These are most recommended for commercial/uber cars.
They are made to be mounted to the rear bumpers. Most trucks and modern cars have a removable piece to be mounted.
For older cars, you can do modifications for the installation.
RV Backup Cameras
They can be mounted on RVs, trailers, 5th wheels, farm equipment, and construction, among many others.
They feature a 120-degree field of vision, adjustable sunshade, automatic night vision LEDs, waterproofing housing, and adjustable U bracket for mounting.
License Plate Cameras
These are cameras made to be mounted upon the rear license plate practically on any car.
They are ideal for trucks, trailers, cars, RVs, etc. they automatically come in night vision LEDs, helping in low light circumstances.
Wired or Wireless Backup Camera? Which one is the best?
Settling for one between the two entirely depends on your needs and preferences, from features to price. However, they are both excellent in one way or another.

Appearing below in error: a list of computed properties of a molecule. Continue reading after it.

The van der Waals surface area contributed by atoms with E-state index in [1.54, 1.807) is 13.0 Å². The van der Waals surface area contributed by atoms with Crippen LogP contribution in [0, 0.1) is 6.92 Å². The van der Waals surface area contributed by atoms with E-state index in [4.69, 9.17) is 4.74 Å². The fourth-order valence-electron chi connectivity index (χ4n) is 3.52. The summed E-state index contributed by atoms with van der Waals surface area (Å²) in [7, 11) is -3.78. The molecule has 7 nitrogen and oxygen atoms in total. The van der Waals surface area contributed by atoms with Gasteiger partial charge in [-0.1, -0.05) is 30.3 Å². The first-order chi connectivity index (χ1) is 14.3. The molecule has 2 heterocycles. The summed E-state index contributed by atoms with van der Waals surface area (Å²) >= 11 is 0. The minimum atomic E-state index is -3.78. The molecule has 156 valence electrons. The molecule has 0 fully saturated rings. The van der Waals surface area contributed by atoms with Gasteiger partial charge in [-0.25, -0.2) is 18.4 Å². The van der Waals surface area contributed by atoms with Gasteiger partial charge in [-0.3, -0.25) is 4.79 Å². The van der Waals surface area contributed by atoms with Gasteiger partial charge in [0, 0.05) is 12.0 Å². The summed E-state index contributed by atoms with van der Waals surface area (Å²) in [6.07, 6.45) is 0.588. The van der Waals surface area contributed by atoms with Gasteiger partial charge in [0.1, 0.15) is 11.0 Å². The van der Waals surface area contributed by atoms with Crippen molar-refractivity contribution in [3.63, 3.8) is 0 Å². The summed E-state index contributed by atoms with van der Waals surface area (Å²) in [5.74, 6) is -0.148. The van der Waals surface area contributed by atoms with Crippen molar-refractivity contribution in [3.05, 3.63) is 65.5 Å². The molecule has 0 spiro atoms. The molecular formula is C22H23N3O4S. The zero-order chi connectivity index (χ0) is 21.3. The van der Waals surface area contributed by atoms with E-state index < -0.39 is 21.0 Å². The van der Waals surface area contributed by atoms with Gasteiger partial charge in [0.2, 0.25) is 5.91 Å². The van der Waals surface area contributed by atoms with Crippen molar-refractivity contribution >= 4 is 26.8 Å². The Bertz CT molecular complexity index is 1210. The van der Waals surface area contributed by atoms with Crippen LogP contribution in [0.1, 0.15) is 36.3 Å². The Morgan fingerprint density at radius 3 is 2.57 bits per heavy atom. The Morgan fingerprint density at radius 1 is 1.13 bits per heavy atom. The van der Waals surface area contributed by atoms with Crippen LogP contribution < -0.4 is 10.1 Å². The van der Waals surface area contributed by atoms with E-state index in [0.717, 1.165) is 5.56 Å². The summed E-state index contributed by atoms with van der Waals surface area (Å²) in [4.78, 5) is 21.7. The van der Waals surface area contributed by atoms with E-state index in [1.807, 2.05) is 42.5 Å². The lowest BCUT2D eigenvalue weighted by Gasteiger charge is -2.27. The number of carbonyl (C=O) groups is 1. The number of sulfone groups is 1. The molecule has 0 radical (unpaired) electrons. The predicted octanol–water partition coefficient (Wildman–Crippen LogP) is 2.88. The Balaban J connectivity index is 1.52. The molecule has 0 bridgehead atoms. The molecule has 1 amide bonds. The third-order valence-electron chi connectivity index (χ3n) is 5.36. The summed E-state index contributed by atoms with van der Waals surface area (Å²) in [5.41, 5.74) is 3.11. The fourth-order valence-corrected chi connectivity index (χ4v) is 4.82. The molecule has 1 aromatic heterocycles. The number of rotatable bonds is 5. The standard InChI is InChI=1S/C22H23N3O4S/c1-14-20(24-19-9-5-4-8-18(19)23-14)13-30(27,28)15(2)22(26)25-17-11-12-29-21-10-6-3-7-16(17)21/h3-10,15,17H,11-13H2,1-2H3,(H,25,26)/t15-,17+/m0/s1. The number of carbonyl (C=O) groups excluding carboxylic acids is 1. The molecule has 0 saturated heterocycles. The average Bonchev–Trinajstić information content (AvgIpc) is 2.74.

If you want a backup camera that gives you high-quality pictures, get yourself a wired backup camera.
But on the other side if you need a more pocket-friendly backup camera, feel free to get a wireless one. Not only is it cheap, but it’s also less time-consuming in terms of installation.
Many decide to purchase a backup camera that can be directly connected to the car stereo. This way, you can save on the extra monitor and make the whole installation easier with less wiring.
How Do You Install a Backup Camera?
Backup cameras are designed to fit any car as long as it has not acquired a camera yet.
To install one, there are some simple steps you have to follow:
The first step is to ensure you have all the necessary tools, depending on your car and the camera type:
- electrical tape
- drill plus drill bits
- panel removal tool
Before buying the camera, you have to decide where it will be installed so that you can choose:
- bar mounts
- license plate mounts
- surface mounts
Plan your installation. Before installing the backup camera, you’ll need to have everything in place, and this will save you a lot of time when it’s time to install.
You need to know where you will place the wires, get rid of the panels, and cut pieces that will hide the cables.
If you want to put your backup camera on your car stereo, you should remove the radio from the dashboard to access the wiring inputs. Mark the location of the placement of the backup camera as well.